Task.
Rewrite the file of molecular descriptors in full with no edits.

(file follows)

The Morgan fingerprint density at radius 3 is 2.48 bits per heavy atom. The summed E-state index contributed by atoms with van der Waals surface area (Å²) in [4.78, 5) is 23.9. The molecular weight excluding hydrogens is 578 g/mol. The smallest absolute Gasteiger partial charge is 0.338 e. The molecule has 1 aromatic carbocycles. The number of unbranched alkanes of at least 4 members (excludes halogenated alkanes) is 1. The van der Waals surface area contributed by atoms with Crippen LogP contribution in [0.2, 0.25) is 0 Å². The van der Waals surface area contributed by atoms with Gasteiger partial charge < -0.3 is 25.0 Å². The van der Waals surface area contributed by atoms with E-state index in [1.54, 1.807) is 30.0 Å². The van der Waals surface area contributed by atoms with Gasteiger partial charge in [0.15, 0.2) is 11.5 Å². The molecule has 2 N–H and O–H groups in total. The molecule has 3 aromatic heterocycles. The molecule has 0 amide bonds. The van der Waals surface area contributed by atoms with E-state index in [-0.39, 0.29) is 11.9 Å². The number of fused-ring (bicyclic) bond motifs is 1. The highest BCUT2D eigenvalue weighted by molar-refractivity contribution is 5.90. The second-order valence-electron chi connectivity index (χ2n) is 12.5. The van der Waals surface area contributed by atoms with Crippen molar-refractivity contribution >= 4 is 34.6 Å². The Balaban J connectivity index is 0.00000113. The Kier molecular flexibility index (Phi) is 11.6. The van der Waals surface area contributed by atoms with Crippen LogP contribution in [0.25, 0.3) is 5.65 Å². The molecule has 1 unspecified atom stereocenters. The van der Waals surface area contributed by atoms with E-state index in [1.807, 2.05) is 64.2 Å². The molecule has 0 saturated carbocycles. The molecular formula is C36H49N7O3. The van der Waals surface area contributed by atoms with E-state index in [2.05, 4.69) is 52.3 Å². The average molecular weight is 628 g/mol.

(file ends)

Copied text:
The Morgan fingerprint density at radius 3 is 2.48 bits per heavy atom. The summed E-state index contributed by atoms with van der Waals surface area (Å²) in [4.78, 5) is 23.9. The molecular weight excluding hydrogens is 578 g/mol. The smallest absolute Gasteiger partial charge is 0.338 e. The molecule has 1 aromatic carbocycles. The number of unbranched alkanes of at least 4 members (excludes halogenated alkanes) is 1. The van der Waals surface area contributed by atoms with Crippen LogP contribution in [0.2, 0.25) is 0 Å². The van der Waals surface area contributed by atoms with Gasteiger partial charge < -0.3 is 25.0 Å². The van der Waals surface area contributed by atoms with E-state index in [1.54, 1.807) is 30.0 Å². The van der Waals surface area contributed by atoms with Gasteiger partial charge in [0.15, 0.2) is 11.5 Å². The molecule has 2 N–H and O–H groups in total. The molecule has 3 aromatic heterocycles. The molecule has 0 amide bonds. The van der Waals surface area contributed by atoms with E-state index in [-0.39, 0.29) is 11.9 Å². The number of fused-ring (bicyclic) bond motifs is 1. The highest BCUT2D eigenvalue weighted by molar-refractivity contribution is 5.90. The second-order valence-electron chi connectivity index (χ2n) is 12.5. The van der Waals surface area contributed by atoms with Crippen molar-refractivity contribution >= 4 is 34.6 Å². The Balaban J connectivity index is 0.00000113. The Kier molecular flexibility index (Phi) is 11.6. The van der Waals surface area contributed by atoms with Crippen LogP contribution in [0.25, 0.3) is 5.65 Å². The molecule has 1 unspecified atom stereocenters. The van der Waals surface area contributed by atoms with E-state index in [1.807, 2.05) is 64.2 Å². The molecule has 0 saturated carbocycles. The molecular formula is C36H49N7O3. The van der Waals surface area contributed by atoms with E-state index in [2.05, 4.69) is 52.3 Å². The average molecular weight is 628 g/mol.